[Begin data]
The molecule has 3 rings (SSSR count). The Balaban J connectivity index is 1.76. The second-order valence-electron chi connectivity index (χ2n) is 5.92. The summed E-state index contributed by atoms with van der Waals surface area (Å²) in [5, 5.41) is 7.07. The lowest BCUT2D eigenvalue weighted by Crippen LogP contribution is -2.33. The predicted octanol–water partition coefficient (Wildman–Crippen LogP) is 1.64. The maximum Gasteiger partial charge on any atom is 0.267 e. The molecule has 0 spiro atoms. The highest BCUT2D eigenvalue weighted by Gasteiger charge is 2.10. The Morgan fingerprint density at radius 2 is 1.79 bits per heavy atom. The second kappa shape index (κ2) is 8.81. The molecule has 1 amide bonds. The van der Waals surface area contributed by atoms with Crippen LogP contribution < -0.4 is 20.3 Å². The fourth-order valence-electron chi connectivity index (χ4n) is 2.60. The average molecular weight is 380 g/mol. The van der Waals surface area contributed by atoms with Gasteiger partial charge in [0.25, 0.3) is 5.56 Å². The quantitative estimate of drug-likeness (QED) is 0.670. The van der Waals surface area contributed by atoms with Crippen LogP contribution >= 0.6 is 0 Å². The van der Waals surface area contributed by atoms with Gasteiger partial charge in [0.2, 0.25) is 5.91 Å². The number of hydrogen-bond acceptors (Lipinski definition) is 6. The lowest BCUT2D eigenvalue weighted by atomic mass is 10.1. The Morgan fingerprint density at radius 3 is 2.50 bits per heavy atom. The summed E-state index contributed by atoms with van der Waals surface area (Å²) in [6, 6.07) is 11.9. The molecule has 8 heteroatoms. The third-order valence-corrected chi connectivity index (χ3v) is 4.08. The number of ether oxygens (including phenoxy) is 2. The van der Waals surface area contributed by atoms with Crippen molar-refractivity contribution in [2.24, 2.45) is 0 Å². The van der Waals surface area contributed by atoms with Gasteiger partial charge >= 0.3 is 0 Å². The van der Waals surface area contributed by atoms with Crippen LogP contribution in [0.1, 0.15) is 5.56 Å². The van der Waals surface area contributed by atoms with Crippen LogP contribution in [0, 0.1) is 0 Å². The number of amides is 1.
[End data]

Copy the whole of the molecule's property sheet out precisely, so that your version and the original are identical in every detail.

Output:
The molecule has 3 rings (SSSR count). The Balaban J connectivity index is 1.76. The second-order valence-electron chi connectivity index (χ2n) is 5.92. The summed E-state index contributed by atoms with van der Waals surface area (Å²) in [5, 5.41) is 7.07. The lowest BCUT2D eigenvalue weighted by Crippen LogP contribution is -2.33. The predicted octanol–water partition coefficient (Wildman–Crippen LogP) is 1.64. The maximum Gasteiger partial charge on any atom is 0.267 e. The molecule has 0 spiro atoms. The highest BCUT2D eigenvalue weighted by Gasteiger charge is 2.10. The Morgan fingerprint density at radius 2 is 1.79 bits per heavy atom. The second kappa shape index (κ2) is 8.81. The molecule has 1 amide bonds. The van der Waals surface area contributed by atoms with Crippen LogP contribution < -0.4 is 20.3 Å². The fourth-order valence-electron chi connectivity index (χ4n) is 2.60. The average molecular weight is 380 g/mol. The van der Waals surface area contributed by atoms with Gasteiger partial charge in [0.25, 0.3) is 5.56 Å². The quantitative estimate of drug-likeness (QED) is 0.670. The van der Waals surface area contributed by atoms with Crippen LogP contribution >= 0.6 is 0 Å². The van der Waals surface area contributed by atoms with Gasteiger partial charge in [0.2, 0.25) is 5.91 Å². The number of hydrogen-bond acceptors (Lipinski definition) is 6. The lowest BCUT2D eigenvalue weighted by atomic mass is 10.1. The Morgan fingerprint density at radius 3 is 2.50 bits per heavy atom. The summed E-state index contributed by atoms with van der Waals surface area (Å²) in [6, 6.07) is 11.9. The molecule has 8 heteroatoms. The third-order valence-corrected chi connectivity index (χ3v) is 4.08. The number of ether oxygens (including phenoxy) is 2. The van der Waals surface area contributed by atoms with Crippen molar-refractivity contribution in [2.24, 2.45) is 0 Å². The van der Waals surface area contributed by atoms with Gasteiger partial charge >= 0.3 is 0 Å². The van der Waals surface area contributed by atoms with Crippen LogP contribution in [0.1, 0.15) is 5.56 Å². The van der Waals surface area contributed by atoms with Crippen LogP contribution in [0, 0.1) is 0 Å². The number of amides is 1.